The Miriam Hospital has received an $8.5 million, five-year renewal grant from the National Institutes of Health (NIH) to support the continued growth of the Lifespan/Tufts/Brown Center for AIDS Research (CFAR).
The grant enables both junior and senior investigators from Brown University, Tufts University and their affiliated teaching hospitals - including The Miriam Hospital - to pursue their research goals and explore new opportunities for HIV/AIDS research through interdisciplinary collaboration and shared resources.
Currently, more than 60 CFAR investigators from fields including infectious disease, virology, behavioral medicine, biostatistics and nutrition are collaborating across institutions on basic science, clinical and behavioral studies, and translational research to advance the prevention, detection and treatment of HIV/AIDS.
Based at The Miriam Hospital, the Lifespan/Tufts/Brown CFAR is one of just 21 centers located at leading AIDS research institutions nationwide, and is one of only 10 CFAR sites to receive continuous NIH support since the program's inception in 1988. The CFAR is nationally recognized for its expertise in the management of HIV infection in women, delivery of HIV care in the correctional system, clarification of the nutritional consequences of HIV infection and management of HIV/tuberculosis co-infections in the developing world. CFAR investigators have provided leadership for national inter-CFAR working groups in each of these areas.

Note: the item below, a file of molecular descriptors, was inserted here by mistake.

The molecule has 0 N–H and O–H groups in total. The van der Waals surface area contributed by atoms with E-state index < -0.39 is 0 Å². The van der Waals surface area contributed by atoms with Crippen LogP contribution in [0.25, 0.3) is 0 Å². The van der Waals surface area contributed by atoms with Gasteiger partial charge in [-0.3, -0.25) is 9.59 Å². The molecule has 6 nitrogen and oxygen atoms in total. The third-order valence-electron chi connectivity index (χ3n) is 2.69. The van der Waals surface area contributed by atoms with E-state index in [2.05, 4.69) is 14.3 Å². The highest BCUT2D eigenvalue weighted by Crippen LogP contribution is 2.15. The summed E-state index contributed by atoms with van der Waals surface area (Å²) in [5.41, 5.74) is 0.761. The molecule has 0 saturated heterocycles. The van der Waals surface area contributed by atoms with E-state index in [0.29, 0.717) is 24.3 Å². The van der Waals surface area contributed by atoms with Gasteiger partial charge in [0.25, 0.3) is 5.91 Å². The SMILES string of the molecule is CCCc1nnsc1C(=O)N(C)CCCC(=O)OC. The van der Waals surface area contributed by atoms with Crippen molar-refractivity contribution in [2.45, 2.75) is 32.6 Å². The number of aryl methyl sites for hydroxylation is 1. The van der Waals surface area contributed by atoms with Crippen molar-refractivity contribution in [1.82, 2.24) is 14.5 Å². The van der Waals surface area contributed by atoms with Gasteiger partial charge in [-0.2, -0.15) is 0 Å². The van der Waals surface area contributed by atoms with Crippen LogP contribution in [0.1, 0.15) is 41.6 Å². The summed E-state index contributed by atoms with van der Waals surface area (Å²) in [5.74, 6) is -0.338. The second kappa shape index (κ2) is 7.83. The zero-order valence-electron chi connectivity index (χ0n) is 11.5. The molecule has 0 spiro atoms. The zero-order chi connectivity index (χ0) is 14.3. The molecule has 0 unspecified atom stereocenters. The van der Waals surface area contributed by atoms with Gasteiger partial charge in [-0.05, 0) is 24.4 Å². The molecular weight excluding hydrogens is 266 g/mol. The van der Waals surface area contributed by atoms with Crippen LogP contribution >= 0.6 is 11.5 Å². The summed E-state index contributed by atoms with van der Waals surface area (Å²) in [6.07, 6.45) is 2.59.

"The continuous funding of our center reflects the strength and excellence of our HIV/AIDS research program, the seamless collaboration among our institutions and the ingenuity and innovation of our researchers working to stem the tide of the AIDS pandemic," said Charles C.J. Carpenter, M.D., principal investigator and founding director of the Lifespan/Tufts/Brown CFAR. "This grant renewal will provide us with the necessary support to advance prevention, detection and treatment efforts, both here in the United States and in countries around the world that have been devastated by HIV and AIDS."
The grant renewal will support shared "core" facilities that provide expertise and services, such as biostatistics resources and administrative support, to investigators at all participating institutions. The CFAR's primary research areas include women and underserved populations, HIV/AIDS prevention (both in southern New England and the developing world), nutrition and retrovirology, with a major emphasis on mechanisms of viral resistance to antiviral treatment.